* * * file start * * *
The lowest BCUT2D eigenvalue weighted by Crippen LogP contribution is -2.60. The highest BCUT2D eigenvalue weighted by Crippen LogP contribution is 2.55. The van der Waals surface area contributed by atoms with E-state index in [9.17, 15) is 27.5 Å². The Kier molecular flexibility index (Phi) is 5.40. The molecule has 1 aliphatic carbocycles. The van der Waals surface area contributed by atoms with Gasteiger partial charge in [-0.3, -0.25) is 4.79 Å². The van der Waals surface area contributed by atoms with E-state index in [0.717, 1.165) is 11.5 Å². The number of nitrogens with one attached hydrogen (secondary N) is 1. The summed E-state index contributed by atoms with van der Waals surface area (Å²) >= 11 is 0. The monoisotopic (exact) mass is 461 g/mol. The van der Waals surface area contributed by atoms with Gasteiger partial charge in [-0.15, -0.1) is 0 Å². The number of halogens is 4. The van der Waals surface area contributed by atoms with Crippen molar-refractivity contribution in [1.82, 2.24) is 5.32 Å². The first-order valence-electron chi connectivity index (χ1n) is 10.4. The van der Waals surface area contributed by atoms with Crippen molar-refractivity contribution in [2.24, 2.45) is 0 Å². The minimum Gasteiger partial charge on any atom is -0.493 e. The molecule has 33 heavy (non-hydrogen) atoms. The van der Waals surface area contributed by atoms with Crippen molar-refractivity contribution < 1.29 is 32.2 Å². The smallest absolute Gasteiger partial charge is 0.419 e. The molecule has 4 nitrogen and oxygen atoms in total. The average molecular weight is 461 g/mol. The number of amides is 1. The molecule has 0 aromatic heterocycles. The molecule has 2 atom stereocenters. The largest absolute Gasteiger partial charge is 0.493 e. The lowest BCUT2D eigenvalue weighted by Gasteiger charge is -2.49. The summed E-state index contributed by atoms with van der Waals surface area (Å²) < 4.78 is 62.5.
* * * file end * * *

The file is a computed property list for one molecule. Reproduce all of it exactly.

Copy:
The lowest BCUT2D eigenvalue weighted by Crippen LogP contribution is -2.60. The highest BCUT2D eigenvalue weighted by Crippen LogP contribution is 2.55. The van der Waals surface area contributed by atoms with E-state index in [9.17, 15) is 27.5 Å². The Kier molecular flexibility index (Phi) is 5.40. The molecule has 1 aliphatic carbocycles. The van der Waals surface area contributed by atoms with Gasteiger partial charge in [-0.3, -0.25) is 4.79 Å². The van der Waals surface area contributed by atoms with E-state index in [0.717, 1.165) is 11.5 Å². The number of nitrogens with one attached hydrogen (secondary N) is 1. The summed E-state index contributed by atoms with van der Waals surface area (Å²) >= 11 is 0. The monoisotopic (exact) mass is 461 g/mol. The van der Waals surface area contributed by atoms with Gasteiger partial charge in [-0.15, -0.1) is 0 Å². The number of halogens is 4. The van der Waals surface area contributed by atoms with Crippen molar-refractivity contribution in [1.82, 2.24) is 5.32 Å². The first-order valence-electron chi connectivity index (χ1n) is 10.4. The van der Waals surface area contributed by atoms with Crippen molar-refractivity contribution in [2.24, 2.45) is 0 Å². The minimum Gasteiger partial charge on any atom is -0.493 e. The molecule has 33 heavy (non-hydrogen) atoms. The van der Waals surface area contributed by atoms with Crippen molar-refractivity contribution < 1.29 is 32.2 Å². The smallest absolute Gasteiger partial charge is 0.419 e. The molecule has 4 nitrogen and oxygen atoms in total. The average molecular weight is 461 g/mol. The number of amides is 1. The molecule has 0 aromatic heterocycles. The molecule has 2 atom stereocenters. The largest absolute Gasteiger partial charge is 0.493 e. The lowest BCUT2D eigenvalue weighted by Gasteiger charge is -2.49. The summed E-state index contributed by atoms with van der Waals surface area (Å²) < 4.78 is 62.5.